The Ebonstone Tower
W. R. Frady
The Hand in the Window
Though it has been many years, I can still remember the events of that midwinter’s night as though they had happened only yesterday. I was in the seventh grade then, and all of my older siblings were married, save for the younger of my two sisters, who lived in Valdese at the time with a friend. Only my mother, father, and I were still living in the old Victorian style farmhouse, in which I had spent nearly all of my childhood. My dad was a member of the J. Mack Moore Hunting Club, which had leased the tract of woodland that bordered our land on two sides. My tale begins on what seemed to be just another Tuesday…
I sat drawing at the dining room table, having long since finished my homework. A warm fire blazed in the old kettle stove nearby driving any trace of the winter’s icy breath out of the house. Mom was all but lost to reality in the living room as she sat in her chair reading one of her many romance novels. She would occasionally look up to see what was playing on the television. Pop had gone to one of the monthly hunting club meetings, and so she and I had the house to ourselves for the largest part of the evening. It had been awhile since any of us had checked the fire, and the cool air had begun to creep in bringing a chill to the rooms.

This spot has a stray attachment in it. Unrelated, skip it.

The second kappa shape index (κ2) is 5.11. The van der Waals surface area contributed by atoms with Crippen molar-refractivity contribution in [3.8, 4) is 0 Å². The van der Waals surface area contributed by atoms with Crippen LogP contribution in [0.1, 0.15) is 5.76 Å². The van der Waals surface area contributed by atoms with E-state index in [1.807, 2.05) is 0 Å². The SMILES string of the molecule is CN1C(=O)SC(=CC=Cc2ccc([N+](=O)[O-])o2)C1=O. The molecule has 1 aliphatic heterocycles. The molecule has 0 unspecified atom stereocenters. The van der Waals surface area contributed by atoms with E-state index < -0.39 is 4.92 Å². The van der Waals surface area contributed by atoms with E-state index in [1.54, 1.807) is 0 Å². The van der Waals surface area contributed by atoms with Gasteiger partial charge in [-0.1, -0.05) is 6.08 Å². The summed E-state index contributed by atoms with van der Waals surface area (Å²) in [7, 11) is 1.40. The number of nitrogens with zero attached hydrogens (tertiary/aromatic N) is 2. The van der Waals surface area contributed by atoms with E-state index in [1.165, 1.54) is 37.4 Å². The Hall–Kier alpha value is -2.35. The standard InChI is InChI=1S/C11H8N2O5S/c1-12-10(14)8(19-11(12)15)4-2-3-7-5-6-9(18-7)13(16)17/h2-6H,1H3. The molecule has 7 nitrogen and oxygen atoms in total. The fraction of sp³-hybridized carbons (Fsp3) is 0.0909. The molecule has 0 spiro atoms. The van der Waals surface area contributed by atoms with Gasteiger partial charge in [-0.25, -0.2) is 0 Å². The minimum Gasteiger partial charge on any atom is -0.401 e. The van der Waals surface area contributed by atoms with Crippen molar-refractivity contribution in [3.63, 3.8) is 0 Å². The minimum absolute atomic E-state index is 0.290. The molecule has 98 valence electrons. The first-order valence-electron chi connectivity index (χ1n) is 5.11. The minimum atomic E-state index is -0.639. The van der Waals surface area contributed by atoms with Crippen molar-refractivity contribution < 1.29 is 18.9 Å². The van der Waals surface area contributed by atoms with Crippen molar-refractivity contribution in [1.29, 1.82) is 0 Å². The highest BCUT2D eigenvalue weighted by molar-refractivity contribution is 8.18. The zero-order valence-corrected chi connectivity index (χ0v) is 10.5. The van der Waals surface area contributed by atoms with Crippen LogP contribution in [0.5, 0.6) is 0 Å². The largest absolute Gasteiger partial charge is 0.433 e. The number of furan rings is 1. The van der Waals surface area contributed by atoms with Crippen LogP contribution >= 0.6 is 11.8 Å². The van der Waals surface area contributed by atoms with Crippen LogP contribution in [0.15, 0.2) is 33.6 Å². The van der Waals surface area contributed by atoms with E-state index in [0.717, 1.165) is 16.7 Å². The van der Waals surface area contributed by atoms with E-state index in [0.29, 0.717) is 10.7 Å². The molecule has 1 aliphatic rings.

“Randy?” Mom called from the living room. “Have you checked the fire lately?” She asked.
I looked up from my sketches, and answered. “No, but I can.” With that, I reluctantly stood up from my seat and walked over to the stove. The lid scraped loudly as I opened the top to peer inside. The wood inside had almost completely burned to a bed of glowing hot ashes. I glanced over to the corner where we usually kept the wood stacked only to find a few meager sticks to put in the fire. I sighed heavily, knowing that I was going to have to bring in the wood for the night. Once I had put the remaining wood in the stove, I grabbed my jacket and started toward the front door.
“Are you getting the wood in for tonight?” Mom asked glancing up from her book. I nodded.
“Yeah,” I said half-heartedly. “I might as well.” It was a job that I had always dreaded during the colder months, however; I knew too that it was one of my responsibilities. Without much else to say, I reached for the doorknob.
“Don’t forget to bring in a good sized log for the end of the night.” She added as I walked through the door.
“I won’t.” I replied, taking a sharp breath under the sudden exposure to the below freezing temperatures outside.
Night had cloaked the neighborhood in a nearly opaque darkness making any kind of visibility difficult at best. I walked carefully around to the side of the house where the wood lay in a disheveled pile. Somewhere, a dog barked in the distance, its voice echoing across the way as it broke the leaden silence that seemed to suffocate the air around me. The gnarled shadows of the barren trees appeared as skeletal fingers reaching to claw at the nearly overcast sky above.
My breath came in white clouds that hung suspended in the deathly still air before drifting off to join the night. Using the light that filtered down from the second story bedroom, I began sorting through the pile for suitable pieces of wood to carry in. My fingers hurt as I picked up one log after another, stacking them in my arm. To my surprise, something moved in the upstairs window. It was a motion too quick for my eyes to register what it was, so I glanced up for a better look.